The microbiome and breast cancer: a review

Breast Cancer Res Treat. 2019 Dec;178(3):493-496. doi: 10.1007/s10549-019-05407-5. Epub 2019 Aug 27.


The human microbiome plays an integral role in physiology, with most microbes considered benign or beneficial. However, some microbes are known to be detrimental to human health, including organisms linked to cancers and other diseases characterized by aberrant inflammation. Dysbiosis, a state of microbial imbalance with harmful bacteria species outcompeting benign bacteria, can lead to maladies including cancer. The microbial composition varies across body sites, with the gut, urogenital, and skin microbiomes particularly well characterized. However, the microbiome associated with normal breast tissue and breast diseases is poorly understood. Collectively, studies have shown that breast tissue has a distinct microbiome with particular species enriched in the breast tissue itself, as well as the nipple aspirate and gut bacteria of women with breast cancer. More importantly, the breast and associated microbiomes may modulate therapeutic response and serve as potential biomarkers for diagnosing and staging breast cancer.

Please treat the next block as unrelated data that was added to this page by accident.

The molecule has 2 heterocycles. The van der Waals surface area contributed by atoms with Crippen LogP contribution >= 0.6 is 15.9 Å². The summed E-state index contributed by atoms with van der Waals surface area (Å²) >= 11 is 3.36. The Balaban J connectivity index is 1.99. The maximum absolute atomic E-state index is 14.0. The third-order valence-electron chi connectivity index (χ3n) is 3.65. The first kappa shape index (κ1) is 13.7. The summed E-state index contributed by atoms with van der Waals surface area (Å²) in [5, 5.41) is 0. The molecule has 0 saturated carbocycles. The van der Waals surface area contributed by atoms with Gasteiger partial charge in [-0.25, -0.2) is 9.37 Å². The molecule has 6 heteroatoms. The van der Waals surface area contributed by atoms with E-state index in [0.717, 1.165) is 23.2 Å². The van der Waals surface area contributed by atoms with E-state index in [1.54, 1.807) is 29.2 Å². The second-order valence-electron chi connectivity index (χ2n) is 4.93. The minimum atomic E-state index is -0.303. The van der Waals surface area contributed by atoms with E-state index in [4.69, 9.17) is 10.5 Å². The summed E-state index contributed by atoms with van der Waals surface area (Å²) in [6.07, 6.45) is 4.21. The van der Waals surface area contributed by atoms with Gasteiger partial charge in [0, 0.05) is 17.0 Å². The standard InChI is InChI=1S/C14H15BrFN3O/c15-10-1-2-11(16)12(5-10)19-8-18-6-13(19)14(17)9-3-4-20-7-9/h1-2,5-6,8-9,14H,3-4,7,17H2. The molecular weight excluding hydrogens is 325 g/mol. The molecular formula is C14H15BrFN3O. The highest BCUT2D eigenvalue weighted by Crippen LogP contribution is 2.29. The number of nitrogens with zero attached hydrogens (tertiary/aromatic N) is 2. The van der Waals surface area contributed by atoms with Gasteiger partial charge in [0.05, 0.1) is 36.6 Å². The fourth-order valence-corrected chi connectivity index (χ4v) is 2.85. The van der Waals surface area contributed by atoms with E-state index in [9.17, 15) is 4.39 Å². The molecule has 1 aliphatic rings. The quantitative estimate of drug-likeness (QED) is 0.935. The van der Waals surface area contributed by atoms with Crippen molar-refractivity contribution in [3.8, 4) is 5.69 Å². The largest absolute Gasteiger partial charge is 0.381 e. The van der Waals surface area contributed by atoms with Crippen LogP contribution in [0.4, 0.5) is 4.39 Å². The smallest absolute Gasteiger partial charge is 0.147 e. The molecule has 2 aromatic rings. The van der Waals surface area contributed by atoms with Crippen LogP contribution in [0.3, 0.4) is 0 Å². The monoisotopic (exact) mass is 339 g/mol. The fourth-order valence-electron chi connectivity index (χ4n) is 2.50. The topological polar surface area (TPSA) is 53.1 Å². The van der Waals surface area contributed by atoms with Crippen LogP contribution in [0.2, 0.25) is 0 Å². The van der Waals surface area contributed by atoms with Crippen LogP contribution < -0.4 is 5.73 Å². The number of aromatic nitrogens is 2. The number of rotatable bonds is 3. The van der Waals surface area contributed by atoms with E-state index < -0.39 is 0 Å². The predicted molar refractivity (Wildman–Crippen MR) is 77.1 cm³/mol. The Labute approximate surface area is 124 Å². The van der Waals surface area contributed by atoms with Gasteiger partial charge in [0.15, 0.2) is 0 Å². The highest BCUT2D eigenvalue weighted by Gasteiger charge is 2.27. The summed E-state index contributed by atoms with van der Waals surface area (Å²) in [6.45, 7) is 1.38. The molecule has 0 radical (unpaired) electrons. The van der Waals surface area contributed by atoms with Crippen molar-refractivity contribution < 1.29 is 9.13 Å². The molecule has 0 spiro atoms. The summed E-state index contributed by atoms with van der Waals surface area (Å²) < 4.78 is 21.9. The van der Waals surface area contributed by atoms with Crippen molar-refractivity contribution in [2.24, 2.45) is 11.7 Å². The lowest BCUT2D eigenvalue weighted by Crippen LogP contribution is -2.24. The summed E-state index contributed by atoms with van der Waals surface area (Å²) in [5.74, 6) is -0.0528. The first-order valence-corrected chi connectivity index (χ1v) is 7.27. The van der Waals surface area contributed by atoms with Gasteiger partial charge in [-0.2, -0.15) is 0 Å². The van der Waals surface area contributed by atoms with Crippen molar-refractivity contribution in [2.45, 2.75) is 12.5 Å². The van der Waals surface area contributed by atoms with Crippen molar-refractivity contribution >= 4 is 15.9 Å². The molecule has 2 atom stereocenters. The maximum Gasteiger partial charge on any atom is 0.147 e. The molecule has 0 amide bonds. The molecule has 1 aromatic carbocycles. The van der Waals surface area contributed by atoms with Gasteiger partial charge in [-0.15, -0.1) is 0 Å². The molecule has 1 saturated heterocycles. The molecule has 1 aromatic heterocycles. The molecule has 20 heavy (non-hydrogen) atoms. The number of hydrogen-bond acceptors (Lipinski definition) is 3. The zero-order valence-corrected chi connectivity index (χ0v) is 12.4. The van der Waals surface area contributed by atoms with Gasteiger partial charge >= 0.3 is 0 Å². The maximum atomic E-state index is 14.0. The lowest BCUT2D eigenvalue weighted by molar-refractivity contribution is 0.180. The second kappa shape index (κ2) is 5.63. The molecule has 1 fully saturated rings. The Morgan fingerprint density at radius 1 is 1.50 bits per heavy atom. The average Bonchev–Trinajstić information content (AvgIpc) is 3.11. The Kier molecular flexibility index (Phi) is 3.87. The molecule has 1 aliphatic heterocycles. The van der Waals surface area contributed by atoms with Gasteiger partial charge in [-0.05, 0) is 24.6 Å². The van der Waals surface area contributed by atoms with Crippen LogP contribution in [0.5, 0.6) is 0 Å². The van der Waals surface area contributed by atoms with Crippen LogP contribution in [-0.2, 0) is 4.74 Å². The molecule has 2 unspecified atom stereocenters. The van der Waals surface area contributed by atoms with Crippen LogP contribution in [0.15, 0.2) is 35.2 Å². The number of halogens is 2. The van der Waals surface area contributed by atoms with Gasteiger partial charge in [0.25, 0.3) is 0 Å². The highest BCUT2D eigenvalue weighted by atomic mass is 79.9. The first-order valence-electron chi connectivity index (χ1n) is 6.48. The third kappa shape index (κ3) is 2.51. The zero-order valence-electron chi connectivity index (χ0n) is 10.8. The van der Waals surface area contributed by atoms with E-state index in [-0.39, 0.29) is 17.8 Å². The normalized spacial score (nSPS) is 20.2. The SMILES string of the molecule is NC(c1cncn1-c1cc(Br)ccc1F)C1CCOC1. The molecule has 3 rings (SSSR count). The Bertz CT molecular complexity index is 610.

Keywords: Breast cancer; Flora; Gut; Immune response; Microbiome.

Publication types

  • Review

MeSH terms

  • Bacteria / classification
  • Bacteria / isolation & purification
  • Breast / microbiology*
  • Breast / pathology
  • Breast Diseases / immunology
  • Breast Diseases / microbiology
  • Breast Diseases / pathology
  • Breast Diseases / therapy
  • Breast Neoplasms / immunology
  • Breast Neoplasms / microbiology*
  • Breast Neoplasms / pathology
  • Breast Neoplasms / therapy
  • Dysbiosis / microbiology
  • Female
  • Gastrointestinal Microbiome
  • Humans
  • Microbiota*
  • Skin / microbiology